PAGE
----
No one thought congestion pricing would be easy but now some of the economic reality is sinking in. The MTA announced that it would need $767 million to upgrade service if people shift from cars to mass transit.
How does that money break down? According to the NY Times, there's "$284 million in 2008 and 2009 for 367 new city and suburban buses, 46 new subway cars and many station renovations and service enhancements; $163 million for other subway and bus improvements from 2010 to 2012, and $320 million for two new bus terminals in Queens and Staten Island." The MTA expects $184 million from federal funds (the feds gave NYC about $350 million). The Sun mentioned some of the report's recommendations: "Adding service on the no. 1 line. It also calls for increasing C line trains to 10 cars from eight, adding or widening subway stairways at many stations, and implementing one rapid bus lane in each borough within two years."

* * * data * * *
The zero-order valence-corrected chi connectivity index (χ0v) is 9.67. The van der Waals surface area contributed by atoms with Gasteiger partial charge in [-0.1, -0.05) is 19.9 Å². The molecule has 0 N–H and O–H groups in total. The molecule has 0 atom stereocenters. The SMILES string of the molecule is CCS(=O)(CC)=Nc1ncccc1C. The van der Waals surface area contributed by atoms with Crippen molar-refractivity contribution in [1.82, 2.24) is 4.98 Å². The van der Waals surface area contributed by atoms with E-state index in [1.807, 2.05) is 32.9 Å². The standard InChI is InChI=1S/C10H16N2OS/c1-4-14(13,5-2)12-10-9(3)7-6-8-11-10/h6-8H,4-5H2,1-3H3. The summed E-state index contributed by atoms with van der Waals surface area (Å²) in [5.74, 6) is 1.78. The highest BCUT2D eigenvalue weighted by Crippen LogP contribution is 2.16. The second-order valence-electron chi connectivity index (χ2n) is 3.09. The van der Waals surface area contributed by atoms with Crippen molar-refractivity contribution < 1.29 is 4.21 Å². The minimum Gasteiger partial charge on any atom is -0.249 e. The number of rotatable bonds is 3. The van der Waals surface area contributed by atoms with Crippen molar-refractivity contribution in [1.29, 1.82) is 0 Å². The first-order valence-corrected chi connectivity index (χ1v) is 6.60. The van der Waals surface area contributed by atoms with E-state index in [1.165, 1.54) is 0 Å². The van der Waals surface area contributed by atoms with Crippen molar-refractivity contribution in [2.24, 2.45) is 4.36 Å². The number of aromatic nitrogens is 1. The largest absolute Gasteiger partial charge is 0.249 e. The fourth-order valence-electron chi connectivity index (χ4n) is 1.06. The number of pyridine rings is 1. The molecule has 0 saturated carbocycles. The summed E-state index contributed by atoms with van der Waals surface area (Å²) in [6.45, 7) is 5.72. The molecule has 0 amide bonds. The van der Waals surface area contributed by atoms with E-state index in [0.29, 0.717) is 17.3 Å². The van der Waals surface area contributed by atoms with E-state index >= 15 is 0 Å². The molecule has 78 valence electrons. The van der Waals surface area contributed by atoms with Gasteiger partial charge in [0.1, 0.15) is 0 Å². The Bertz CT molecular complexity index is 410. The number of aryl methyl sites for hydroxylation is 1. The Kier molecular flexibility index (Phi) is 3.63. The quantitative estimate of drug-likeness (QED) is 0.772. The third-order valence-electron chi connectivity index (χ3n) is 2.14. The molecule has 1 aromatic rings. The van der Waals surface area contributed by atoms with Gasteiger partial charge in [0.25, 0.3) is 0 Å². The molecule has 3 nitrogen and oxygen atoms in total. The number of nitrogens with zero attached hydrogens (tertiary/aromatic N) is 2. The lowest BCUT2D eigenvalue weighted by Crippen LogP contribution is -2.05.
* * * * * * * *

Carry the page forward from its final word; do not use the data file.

The State's Department of Transportation also released a report that said traffic and delays would decrease if the congestion pricing plan were enacted, and suggested that $166 million in improvements might be needed. Assemblyman Richard Brodsky, an outspoken opponent of congestion pricing, slammed both plans, wondering where the additional funding would come from and said both reports were incomplete.
Photograph of Canal Street traffic by dannyl on Flickr